About

I'm developing my first game, Age of Goblins. I develop this part time, and work at a "real" (read: paying) job full time. Age of Goblins is a three dimensional goblin empire building game. Inspired by Dwarf Fortress and Minecraft. Age of Goblins gives a player control over a small band of goblins in a cube-based sandbox world. The player can instruct the goblins to add or remove different types of cubes, build various structures, make elaborate traps, and craft a multitude of items.

Wednesday, June 29, 2011

Wiki

I’ve been working on Age of Goblins meta data, I created a wiki. Sort of like documenting my code, but in a more useful manner. Additionally it gives me a big picture view, and helps organize my thoughts. I don’t know if wikis are usually created before the game is complete, but it seems like it’ll save a lot of time later. I’ll continue to update that as development progresses. The wiki can be found at: wiki.ageofgoblins.com

Maybe someday I’ll have some devoted fans that can help me fill it out, ‘till then only I get to edit!

Now, to get flow working well enough to make a video!

Saturday, June 18, 2011

Behind the scenes

This week I’ve been working on some behind the scenes code changes. The user can now cycle through maps freely. There’s a button in the UI that will generate a new map. This means you can generate a map, look around to see if you like it, keep it or generate a new one right then.

Yes, that means that the maps are finite. Not the infinite world of Minecraft. I thought about making it an infinite world, even went so far as to prototype it. The problem is, that unlike Minecraft, it matters what’s happening “off screen”. I can’t just write all the chunks the camera isn’t near to disk. Do the goblins just stop working when you’re off looking at some other part of the infinite world? Of course not.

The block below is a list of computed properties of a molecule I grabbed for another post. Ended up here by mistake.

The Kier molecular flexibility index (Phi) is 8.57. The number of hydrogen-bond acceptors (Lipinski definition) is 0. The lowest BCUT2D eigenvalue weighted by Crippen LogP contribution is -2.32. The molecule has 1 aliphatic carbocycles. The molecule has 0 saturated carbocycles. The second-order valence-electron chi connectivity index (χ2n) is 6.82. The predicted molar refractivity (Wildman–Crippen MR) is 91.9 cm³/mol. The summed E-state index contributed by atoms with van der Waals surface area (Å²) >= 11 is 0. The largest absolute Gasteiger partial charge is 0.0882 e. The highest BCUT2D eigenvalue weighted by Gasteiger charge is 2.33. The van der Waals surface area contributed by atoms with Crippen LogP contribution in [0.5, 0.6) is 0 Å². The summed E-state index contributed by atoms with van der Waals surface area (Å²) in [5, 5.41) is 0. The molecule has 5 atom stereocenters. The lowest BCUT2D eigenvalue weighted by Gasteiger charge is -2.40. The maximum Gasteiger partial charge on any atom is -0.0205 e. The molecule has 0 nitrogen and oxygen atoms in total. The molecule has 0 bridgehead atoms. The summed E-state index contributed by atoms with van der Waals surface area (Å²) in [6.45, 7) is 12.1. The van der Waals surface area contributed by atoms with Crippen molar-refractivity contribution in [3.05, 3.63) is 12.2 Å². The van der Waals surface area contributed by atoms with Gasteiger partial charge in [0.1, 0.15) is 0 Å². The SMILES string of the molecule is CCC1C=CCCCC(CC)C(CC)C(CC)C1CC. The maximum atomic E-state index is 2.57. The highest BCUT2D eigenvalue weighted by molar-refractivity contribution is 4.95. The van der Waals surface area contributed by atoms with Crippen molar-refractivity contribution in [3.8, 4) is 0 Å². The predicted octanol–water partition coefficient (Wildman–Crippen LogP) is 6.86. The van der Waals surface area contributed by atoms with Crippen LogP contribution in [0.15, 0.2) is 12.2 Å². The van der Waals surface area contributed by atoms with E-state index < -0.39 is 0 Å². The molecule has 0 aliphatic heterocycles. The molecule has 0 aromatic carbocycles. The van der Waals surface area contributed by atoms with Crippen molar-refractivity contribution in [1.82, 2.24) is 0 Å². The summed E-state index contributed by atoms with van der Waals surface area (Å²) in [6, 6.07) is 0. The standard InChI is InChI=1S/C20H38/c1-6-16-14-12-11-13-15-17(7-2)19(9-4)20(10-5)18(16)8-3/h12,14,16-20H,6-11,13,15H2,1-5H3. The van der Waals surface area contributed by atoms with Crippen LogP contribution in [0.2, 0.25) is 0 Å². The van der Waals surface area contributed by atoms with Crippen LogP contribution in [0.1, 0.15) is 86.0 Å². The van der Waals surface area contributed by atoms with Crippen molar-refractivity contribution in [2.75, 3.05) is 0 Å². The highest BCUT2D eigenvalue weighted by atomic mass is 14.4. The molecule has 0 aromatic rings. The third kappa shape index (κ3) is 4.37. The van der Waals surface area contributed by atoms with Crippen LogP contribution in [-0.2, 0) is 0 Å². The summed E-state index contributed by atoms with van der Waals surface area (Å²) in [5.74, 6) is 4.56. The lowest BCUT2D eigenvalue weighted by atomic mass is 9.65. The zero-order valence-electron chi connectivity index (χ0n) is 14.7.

This weekend I’ll be working on smoothing unit movements with cubic splines. That means setting up some generic animation type stuff. I’m creating a class that can take the path I find with A* and use those as key frames to generate smooth movement along a cubic spline. Also I plan on getting some proper unit physics to allow for unexpected events in a path. I imagine I’ll use AABBs (axis-aligned bounding box), which should be pretty fast.

Also, stairs and ramps are in game now. The code that generates the faces for the stairs takes the number of steps as a parameter, so I can easily change the size of the steps if it works better for the goblins. I need to clean up textures on the stairs and ramps to make them not look so squished/stretched. Perhaps I’ll tackle that this weekend too.


Thursday, June 9, 2011

A light post


A light post
Lighting is at a pretty good place right now. It hasn't gone through a bunch of optimization, but it’s pretty fast. It works sort of like flow. Say we have a situation like this with a light inside a little tunnel:
The flow starts at the position of the light (of course).

The light flows through cubes that are light transparent and touches the faces of cubes that are not, and sets their color along the way.

The “flow” distance is limited by the falloff of the light. For each face the “flow” touches, I calculate the distance and the intensity, the dot product of the light vector and the normal of the face. This means that if light isn't “pointed toward” the face, it doesn't get lit. This alone works OK, but doesn't take into account solid objects, like walls.

If shadows are enabled, then before we set a face light, we check to make sure it has line-of-sight with the source. This is a bit more processing intensive. However, what’s cool is we only have to do it once! We only have to compute it again if a cube in range of the light is added or removed. Otherwise the light is “baked” into the texture of the cube. Plus I already had solid picking code, and can use it here too.

This is actually really fast, considering. The lighting is done without noticeable delay. Check out the screenshots of it in game on the gallery page. The shadows produced are a bit chunky, since it’s a per face lighting, not even per vertex or per pixel. But it’s fast and it works for me!
Perhaps later I’ll do something nifty like Minecraft and have smooth lighting.
Also, who doesn’t love SketchUp?

Wednesday, June 1, 2011

That's the name of the game

The votes are in! The name of the game is Age of Goblins. I purchased ageofgoblins.com. It will be the future domain of the game page, but for now it just points to this blog.

Additionally, I’ve posted the first video of the game. The video shows off the slice feature and unit jobs in action. You can find the video on my YouTube channel.